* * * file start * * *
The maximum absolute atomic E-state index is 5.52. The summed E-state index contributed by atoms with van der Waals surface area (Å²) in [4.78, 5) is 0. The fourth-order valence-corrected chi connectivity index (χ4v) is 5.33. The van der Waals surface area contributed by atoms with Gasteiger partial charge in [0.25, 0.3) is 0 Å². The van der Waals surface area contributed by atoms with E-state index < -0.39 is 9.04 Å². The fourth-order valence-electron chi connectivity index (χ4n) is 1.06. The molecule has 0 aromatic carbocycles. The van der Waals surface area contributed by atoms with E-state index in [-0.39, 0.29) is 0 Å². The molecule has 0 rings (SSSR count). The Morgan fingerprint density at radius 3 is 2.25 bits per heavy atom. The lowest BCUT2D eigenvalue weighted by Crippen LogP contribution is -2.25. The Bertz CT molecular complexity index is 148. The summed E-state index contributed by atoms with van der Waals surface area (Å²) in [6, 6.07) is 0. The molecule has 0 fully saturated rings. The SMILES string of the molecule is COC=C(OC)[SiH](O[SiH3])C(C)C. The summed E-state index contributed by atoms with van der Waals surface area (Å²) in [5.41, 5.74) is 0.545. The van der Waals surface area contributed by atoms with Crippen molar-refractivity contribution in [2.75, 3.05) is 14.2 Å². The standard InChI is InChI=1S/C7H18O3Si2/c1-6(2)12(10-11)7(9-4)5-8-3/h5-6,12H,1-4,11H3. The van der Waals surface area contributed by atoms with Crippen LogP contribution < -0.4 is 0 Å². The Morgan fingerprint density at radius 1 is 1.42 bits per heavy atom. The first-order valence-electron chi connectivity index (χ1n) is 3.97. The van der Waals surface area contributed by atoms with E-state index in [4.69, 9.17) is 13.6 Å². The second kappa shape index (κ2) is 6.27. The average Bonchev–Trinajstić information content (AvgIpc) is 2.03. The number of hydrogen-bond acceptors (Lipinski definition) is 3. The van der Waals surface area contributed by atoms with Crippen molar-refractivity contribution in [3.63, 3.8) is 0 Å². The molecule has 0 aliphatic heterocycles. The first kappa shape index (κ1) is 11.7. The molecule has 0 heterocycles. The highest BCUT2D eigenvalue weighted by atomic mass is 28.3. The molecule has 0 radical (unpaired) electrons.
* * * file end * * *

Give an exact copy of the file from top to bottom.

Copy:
The maximum absolute atomic E-state index is 5.52. The summed E-state index contributed by atoms with van der Waals surface area (Å²) in [4.78, 5) is 0. The fourth-order valence-corrected chi connectivity index (χ4v) is 5.33. The van der Waals surface area contributed by atoms with Gasteiger partial charge in [0.25, 0.3) is 0 Å². The van der Waals surface area contributed by atoms with E-state index < -0.39 is 9.04 Å². The fourth-order valence-electron chi connectivity index (χ4n) is 1.06. The molecule has 0 aromatic carbocycles. The van der Waals surface area contributed by atoms with E-state index in [-0.39, 0.29) is 0 Å². The molecule has 0 rings (SSSR count). The Morgan fingerprint density at radius 3 is 2.25 bits per heavy atom. The lowest BCUT2D eigenvalue weighted by Crippen LogP contribution is -2.25. The Bertz CT molecular complexity index is 148. The summed E-state index contributed by atoms with van der Waals surface area (Å²) in [6, 6.07) is 0. The molecule has 0 fully saturated rings. The SMILES string of the molecule is COC=C(OC)[SiH](O[SiH3])C(C)C. The summed E-state index contributed by atoms with van der Waals surface area (Å²) in [5.41, 5.74) is 0.545. The van der Waals surface area contributed by atoms with Crippen molar-refractivity contribution in [2.75, 3.05) is 14.2 Å². The standard InChI is InChI=1S/C7H18O3Si2/c1-6(2)12(10-11)7(9-4)5-8-3/h5-6,12H,1-4,11H3. The van der Waals surface area contributed by atoms with Crippen LogP contribution < -0.4 is 0 Å². The Morgan fingerprint density at radius 1 is 1.42 bits per heavy atom. The first-order valence-electron chi connectivity index (χ1n) is 3.97. The van der Waals surface area contributed by atoms with E-state index in [4.69, 9.17) is 13.6 Å². The second kappa shape index (κ2) is 6.27. The average Bonchev–Trinajstić information content (AvgIpc) is 2.03. The number of hydrogen-bond acceptors (Lipinski definition) is 3. The van der Waals surface area contributed by atoms with Crippen molar-refractivity contribution in [3.63, 3.8) is 0 Å². The molecule has 0 aliphatic heterocycles. The first kappa shape index (κ1) is 11.7. The molecule has 0 heterocycles. The highest BCUT2D eigenvalue weighted by atomic mass is 28.3. The molecule has 0 radical (unpaired) electrons.